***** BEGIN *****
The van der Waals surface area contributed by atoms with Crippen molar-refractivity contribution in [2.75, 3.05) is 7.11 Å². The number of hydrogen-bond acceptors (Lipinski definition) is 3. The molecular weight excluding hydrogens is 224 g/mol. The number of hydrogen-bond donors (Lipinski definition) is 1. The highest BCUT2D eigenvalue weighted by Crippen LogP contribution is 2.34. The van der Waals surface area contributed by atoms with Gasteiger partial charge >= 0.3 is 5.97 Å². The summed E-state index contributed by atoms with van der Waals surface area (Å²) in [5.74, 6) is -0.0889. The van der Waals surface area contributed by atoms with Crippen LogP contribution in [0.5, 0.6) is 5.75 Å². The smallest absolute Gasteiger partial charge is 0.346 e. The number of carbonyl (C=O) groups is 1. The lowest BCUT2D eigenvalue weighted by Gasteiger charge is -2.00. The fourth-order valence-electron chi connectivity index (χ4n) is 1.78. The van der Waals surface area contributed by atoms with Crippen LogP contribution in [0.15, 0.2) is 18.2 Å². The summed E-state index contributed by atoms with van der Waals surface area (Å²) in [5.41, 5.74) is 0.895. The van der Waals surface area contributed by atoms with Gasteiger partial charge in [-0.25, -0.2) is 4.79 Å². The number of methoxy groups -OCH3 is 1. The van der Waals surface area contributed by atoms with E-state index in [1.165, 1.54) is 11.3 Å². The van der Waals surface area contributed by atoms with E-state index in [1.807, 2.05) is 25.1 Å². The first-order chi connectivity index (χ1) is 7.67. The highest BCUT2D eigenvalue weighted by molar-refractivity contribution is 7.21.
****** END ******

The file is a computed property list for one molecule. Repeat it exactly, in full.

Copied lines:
The van der Waals surface area contributed by atoms with Crippen molar-refractivity contribution in [2.75, 3.05) is 7.11 Å². The number of hydrogen-bond acceptors (Lipinski definition) is 3. The molecular weight excluding hydrogens is 224 g/mol. The number of hydrogen-bond donors (Lipinski definition) is 1. The highest BCUT2D eigenvalue weighted by Crippen LogP contribution is 2.34. The van der Waals surface area contributed by atoms with Gasteiger partial charge >= 0.3 is 5.97 Å². The summed E-state index contributed by atoms with van der Waals surface area (Å²) in [5.74, 6) is -0.0889. The van der Waals surface area contributed by atoms with Crippen LogP contribution in [0.5, 0.6) is 5.75 Å². The smallest absolute Gasteiger partial charge is 0.346 e. The number of carbonyl (C=O) groups is 1. The lowest BCUT2D eigenvalue weighted by Gasteiger charge is -2.00. The fourth-order valence-electron chi connectivity index (χ4n) is 1.78. The van der Waals surface area contributed by atoms with Crippen LogP contribution in [0.15, 0.2) is 18.2 Å². The summed E-state index contributed by atoms with van der Waals surface area (Å²) in [5.41, 5.74) is 0.895. The van der Waals surface area contributed by atoms with Gasteiger partial charge in [-0.25, -0.2) is 4.79 Å². The number of methoxy groups -OCH3 is 1. The van der Waals surface area contributed by atoms with E-state index in [1.165, 1.54) is 11.3 Å². The van der Waals surface area contributed by atoms with E-state index in [1.807, 2.05) is 25.1 Å². The first-order chi connectivity index (χ1) is 7.67. The highest BCUT2D eigenvalue weighted by molar-refractivity contribution is 7.21.